A Southern Transition Council

The eagerness with which separatist southern forces attacked President Hadi served to intensify tensions between Hadi and the UAE. It also had a negative impact on the economic and political circumstances across Yemen, the problem of the Central Bank and intensified the rate of assassinations attacking both political activists and government officials, including Jaafad Mohammad Saad, former Governor of Aden. Aden itself was given over to outright warfare between the Presidential Guard and UAE-backed forces, including armed factions of the Southern Movement. Hadi’s response was to issue a directive on April 27 of this year to remove both Zubaidi and Minister without Portfolio Hani Ben Breik from their positions. Both of the men had close ties with the UAE. Ben Breik in particular is widely described as Abu Dhabi’s man in Aden.

Zubaidi then took the wind out of the sails of the National Dialogue Conference, and in fact undermined the very legitimacy of attempts to thwart the Houthi rebellion, by announcing the establishment of the “Southern Transitional Council”, made up of 26 individuals who purported to administer and represent the southern governorates of Yemen. President Hadi was quick to denounce this attempt to solidify secession as a transgression against the Yemenis’ national consensus comparable to the one carried out by the Houthis in 2014.

Voicing a tacit threat to the Emirates, Yemeni Prime Minister Ahmed Abeid Ben Dagher demanded that the Arab coalition stop meddling in Aden, and instead focus on helping to solve its problems. Speaking on May 12, Ben Dagher described the crisis in Aden as “either the beginning of the end of resolving Yemen’s problems or the beginning of a new defeat for us which will only get bigger.[1]” the new Governor of Aden, Abdulaziz Maflahi, was even more direct, stating on August 4 that the UAE needed to deal with Yemen’s internationally recognized government as “genuine partners”, and to abandon its ambitions of “dividing Yemenis into separate cantons”[2]. The Central Bank of Yemen would later step into the conflict within Aden, pointing to a “cell linked with the [Saudi-led] coalition” and which controls the airport at Aden that prevented the Central Bank to carry out its work by blocking the circulation of new, Russia-printed currency. That decision impacted the ability of the Yemeni authorities to pay salaries to its bureaucrats[3].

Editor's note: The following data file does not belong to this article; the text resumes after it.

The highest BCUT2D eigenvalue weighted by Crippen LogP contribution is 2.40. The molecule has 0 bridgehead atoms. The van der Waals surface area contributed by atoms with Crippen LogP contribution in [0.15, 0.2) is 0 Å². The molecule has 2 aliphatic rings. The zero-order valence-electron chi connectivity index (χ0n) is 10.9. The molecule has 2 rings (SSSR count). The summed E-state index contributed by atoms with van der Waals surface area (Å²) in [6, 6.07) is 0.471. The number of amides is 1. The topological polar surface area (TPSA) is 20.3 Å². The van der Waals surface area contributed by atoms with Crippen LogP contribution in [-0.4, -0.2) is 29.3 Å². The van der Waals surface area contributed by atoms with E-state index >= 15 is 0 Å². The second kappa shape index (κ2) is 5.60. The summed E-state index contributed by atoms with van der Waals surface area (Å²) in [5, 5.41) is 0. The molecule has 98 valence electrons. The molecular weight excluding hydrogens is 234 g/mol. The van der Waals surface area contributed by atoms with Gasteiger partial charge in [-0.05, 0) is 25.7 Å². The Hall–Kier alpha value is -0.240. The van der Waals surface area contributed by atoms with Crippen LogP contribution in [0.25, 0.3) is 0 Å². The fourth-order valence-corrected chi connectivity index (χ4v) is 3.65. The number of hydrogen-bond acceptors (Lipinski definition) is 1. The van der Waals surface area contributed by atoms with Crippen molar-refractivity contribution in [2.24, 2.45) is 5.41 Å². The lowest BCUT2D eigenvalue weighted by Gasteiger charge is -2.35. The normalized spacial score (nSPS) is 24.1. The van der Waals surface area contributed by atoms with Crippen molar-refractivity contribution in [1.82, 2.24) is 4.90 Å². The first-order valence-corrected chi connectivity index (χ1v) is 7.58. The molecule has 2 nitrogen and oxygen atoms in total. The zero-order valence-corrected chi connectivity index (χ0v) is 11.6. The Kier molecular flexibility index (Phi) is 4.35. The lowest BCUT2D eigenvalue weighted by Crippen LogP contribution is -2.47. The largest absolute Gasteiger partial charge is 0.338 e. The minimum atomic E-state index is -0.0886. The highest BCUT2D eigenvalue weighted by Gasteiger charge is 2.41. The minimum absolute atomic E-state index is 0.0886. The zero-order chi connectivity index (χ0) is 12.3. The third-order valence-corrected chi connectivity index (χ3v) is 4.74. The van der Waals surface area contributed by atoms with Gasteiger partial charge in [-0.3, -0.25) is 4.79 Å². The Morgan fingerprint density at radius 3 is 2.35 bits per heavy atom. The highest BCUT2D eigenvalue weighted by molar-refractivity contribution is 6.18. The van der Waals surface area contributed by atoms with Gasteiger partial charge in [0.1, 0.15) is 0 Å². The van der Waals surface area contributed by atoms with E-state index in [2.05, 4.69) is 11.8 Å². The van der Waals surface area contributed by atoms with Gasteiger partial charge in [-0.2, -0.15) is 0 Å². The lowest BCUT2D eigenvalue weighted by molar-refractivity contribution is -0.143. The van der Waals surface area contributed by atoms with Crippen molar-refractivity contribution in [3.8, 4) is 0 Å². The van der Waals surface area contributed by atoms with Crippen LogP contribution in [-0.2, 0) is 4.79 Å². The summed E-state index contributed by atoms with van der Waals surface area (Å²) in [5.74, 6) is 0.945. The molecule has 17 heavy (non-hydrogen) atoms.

The Emirati Role

An increasing proportion of the Yemeni people believe that machinations by the UAE are not aligned with the overall goals of the Arab coalition, namely the restoration of legitimate government and the crushing of the Houthi rebellion. In contrast, the growing consensus is that Abu Dhabi is seeking to advance its own interests in Yemen, and particularly in regards to maritime trade routes and the islands within Yemeni territorial waters. The Emirates’ objective would be solidifying its position as a regional power which would be indispensable to the United States. Today, Emirati forces already control the Yemeni coastline from Maklaa to Mocha, in addition to the islands of Socotra and Mayoun at the Bab Al Mendeb Straits.